Editorial: Mueller has now twice made clear Trump’s criminal obstruction demands an impeachment inquiry


Despite shrill and desperate spin coming from the White House and congressional defenders, hours of testimony Wednesday by special counsel Robert Mueller made clear — again — that President Donald Trump indisputably tried repeatedly to obstruct an investigation into alleged collusion with Russia.

Mueller reiterated exactly what he spelled out in his 448-page report from May: Trump is guilty of trying to obstruct the Russia collusion investigation. Mueller repeated in testimony Wednesday that charges against Trump were not considered because of a long-standing, untested legal theory that a sitting president cannot be charged with a crime.

But it was Colorado’s own Republican Congressman Ken Buck who inadvertently zeroed in on the message every American needs to take to heart. In a moment of questioning at the House Judiciary Committee, Buck hit pay-dirt.

“You believe that…you could charge the President of the United States with obstruction of justice after he left office?” Buck asked — twice.

“Yes,” Mueller said — twice.

And it’s clear prosecutors would win that case. Incident after incident detailed in the voluminous report retells how Trump connived to control his former attorney general Jeff Sessions and extort him into firing Mueller. And the evidence is clear that Trump worked in other ways to manipulate the special counsel investigation into his campaign’s coordination with Russians to get dirt on the Clinton campaign.

Trump tried early on to influence former FBI Director James Comey. He then fired him when he didn’t get what he wanted. When Mueller was appointed as special counsel, Trump admitted that Mueller’s appointment — with sterling credentials and dogged determination to provide justice — was “the end of his presidency.” Trump demanded that Sessions un-recuse himself and ultimately resign.

The blatantly criminal obstructions continued. When Trump learned that he was personally under investigation for obstruction, he began publicly and privately trying to undermine Mueller and the investigation itself.   

Trump also sent out repeated missives saying he would pardon people if they were tripped up during FBI inquiries.

The list of clear criminal behavior is substantial and inarguable.

The only defense faithful members of Congress were able to mount yesterday were melodramatic excuses for his criminal behavior, not legal defenses nor proof that he didn’t commit the crimes.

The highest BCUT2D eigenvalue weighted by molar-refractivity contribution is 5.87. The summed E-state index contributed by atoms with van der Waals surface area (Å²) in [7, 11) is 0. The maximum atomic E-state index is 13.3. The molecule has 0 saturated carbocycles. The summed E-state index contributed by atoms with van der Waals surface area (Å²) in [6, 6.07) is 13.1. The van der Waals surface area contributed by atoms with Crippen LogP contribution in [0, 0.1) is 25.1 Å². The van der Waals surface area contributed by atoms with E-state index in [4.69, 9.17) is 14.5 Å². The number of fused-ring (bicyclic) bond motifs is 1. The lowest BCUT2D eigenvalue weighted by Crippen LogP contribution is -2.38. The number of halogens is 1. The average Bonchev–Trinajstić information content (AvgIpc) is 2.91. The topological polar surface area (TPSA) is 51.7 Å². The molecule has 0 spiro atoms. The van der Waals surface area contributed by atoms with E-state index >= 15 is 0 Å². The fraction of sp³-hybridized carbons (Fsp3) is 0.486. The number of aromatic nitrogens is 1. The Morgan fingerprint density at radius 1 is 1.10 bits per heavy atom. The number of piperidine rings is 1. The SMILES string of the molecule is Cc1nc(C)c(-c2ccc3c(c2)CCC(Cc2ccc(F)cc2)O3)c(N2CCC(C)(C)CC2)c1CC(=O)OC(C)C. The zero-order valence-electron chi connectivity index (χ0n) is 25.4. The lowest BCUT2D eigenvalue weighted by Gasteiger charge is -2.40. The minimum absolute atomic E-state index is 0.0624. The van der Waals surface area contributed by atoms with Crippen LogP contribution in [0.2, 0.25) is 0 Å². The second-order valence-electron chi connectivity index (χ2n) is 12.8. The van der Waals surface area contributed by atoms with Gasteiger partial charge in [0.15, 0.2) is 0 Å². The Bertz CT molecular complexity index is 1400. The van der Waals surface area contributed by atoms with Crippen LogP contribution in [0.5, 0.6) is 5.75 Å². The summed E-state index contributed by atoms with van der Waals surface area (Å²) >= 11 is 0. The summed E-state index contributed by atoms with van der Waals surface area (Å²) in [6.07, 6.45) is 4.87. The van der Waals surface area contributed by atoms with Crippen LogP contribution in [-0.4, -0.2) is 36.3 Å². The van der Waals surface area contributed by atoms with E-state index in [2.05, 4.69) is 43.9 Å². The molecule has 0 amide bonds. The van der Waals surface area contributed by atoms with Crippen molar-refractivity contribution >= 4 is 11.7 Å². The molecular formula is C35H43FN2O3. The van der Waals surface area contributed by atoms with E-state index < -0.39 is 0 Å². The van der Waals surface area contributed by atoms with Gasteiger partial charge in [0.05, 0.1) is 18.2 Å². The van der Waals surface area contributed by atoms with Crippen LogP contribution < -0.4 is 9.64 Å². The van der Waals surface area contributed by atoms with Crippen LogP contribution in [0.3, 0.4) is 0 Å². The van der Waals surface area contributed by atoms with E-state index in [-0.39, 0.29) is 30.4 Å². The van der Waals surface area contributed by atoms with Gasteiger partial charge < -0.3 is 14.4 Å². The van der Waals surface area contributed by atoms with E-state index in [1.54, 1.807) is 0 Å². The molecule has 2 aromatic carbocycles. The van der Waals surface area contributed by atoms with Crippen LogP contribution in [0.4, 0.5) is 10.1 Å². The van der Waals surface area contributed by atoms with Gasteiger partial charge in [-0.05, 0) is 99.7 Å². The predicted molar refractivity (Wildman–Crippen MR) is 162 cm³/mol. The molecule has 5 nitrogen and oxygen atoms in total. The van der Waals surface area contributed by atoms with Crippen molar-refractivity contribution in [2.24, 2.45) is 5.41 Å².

To say that Trump is justified in obstructing justice because he “knew” he was innocent of colluding with Russians is anathema to the American rule of law. No one is above it, even the president. 

From the beginning, Trump has built his presidency on a foundation of prolific and provable lies. He has no credibility among scrupulous and savvy members of Congress and the American public.

Even today, Trump is corruptly trying to head off an inevitable prosecution for using the unparalleled power of his office to try to hide crimes. He’s again trying to cover up dubious if not patently illegal coordination with Russians to influence the 2016 presidential election. And he’s trying to hide how he used his power again to try and scuttle an investigation into his patently illegal obstruction.

These criminal acts are separate from his endless mendacity, his uninhibited racism, his cruelty toward immigrants, his extortion of members of his own party, and his malfeasance on several levels of executing his duties.

Trump has repeatedly proven himself to be a brutish and corrupt man who has sullied the office of the presidency and this nation as no other American politician has ever done before.

It’s unthinkable that voters would return this proven criminal to office in 2020. But it’s almost as unthinkable that Democrats and Republicans alike would protect their own political parties and careers rather than do what is ethical and right by holding Trump accountable for his crimes through an impeachment inquiry and Senate trial.

We can only hope that Trump has not dragged this entire nation down to his lamentable level. We can only hope there are enough members of Congress who will fight to do what’s right, even if it’s fraught with personal or partisan political peril.

Begin an impeachment inquiry now.